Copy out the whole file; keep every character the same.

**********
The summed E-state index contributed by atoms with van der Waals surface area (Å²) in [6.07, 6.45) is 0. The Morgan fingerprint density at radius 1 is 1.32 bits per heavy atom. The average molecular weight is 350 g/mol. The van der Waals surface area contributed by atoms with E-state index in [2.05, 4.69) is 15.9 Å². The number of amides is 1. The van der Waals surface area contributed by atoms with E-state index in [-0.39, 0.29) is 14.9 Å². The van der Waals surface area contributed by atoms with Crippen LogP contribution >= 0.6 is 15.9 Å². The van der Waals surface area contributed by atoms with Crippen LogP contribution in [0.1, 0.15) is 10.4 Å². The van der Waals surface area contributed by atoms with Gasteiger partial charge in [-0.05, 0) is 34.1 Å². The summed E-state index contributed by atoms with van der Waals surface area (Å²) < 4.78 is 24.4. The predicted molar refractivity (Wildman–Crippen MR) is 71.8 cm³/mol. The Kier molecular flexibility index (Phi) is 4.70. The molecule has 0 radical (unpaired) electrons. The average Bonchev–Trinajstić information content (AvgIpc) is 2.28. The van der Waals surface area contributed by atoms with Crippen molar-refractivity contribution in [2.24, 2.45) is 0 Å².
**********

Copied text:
The summed E-state index contributed by atoms with van der Waals surface area (Å²) in [6.07, 6.45) is 0. The Morgan fingerprint density at radius 1 is 1.32 bits per heavy atom. The average molecular weight is 350 g/mol. The van der Waals surface area contributed by atoms with E-state index in [2.05, 4.69) is 15.9 Å². The number of amides is 1. The van der Waals surface area contributed by atoms with E-state index in [-0.39, 0.29) is 14.9 Å². The van der Waals surface area contributed by atoms with Crippen LogP contribution >= 0.6 is 15.9 Å². The van der Waals surface area contributed by atoms with Crippen LogP contribution in [0.1, 0.15) is 10.4 Å². The van der Waals surface area contributed by atoms with Gasteiger partial charge in [-0.05, 0) is 34.1 Å². The summed E-state index contributed by atoms with van der Waals surface area (Å²) < 4.78 is 24.4. The predicted molar refractivity (Wildman–Crippen MR) is 71.8 cm³/mol. The Kier molecular flexibility index (Phi) is 4.70. The molecule has 0 radical (unpaired) electrons. The average Bonchev–Trinajstić information content (AvgIpc) is 2.28. The van der Waals surface area contributed by atoms with Crippen molar-refractivity contribution in [2.24, 2.45) is 0 Å².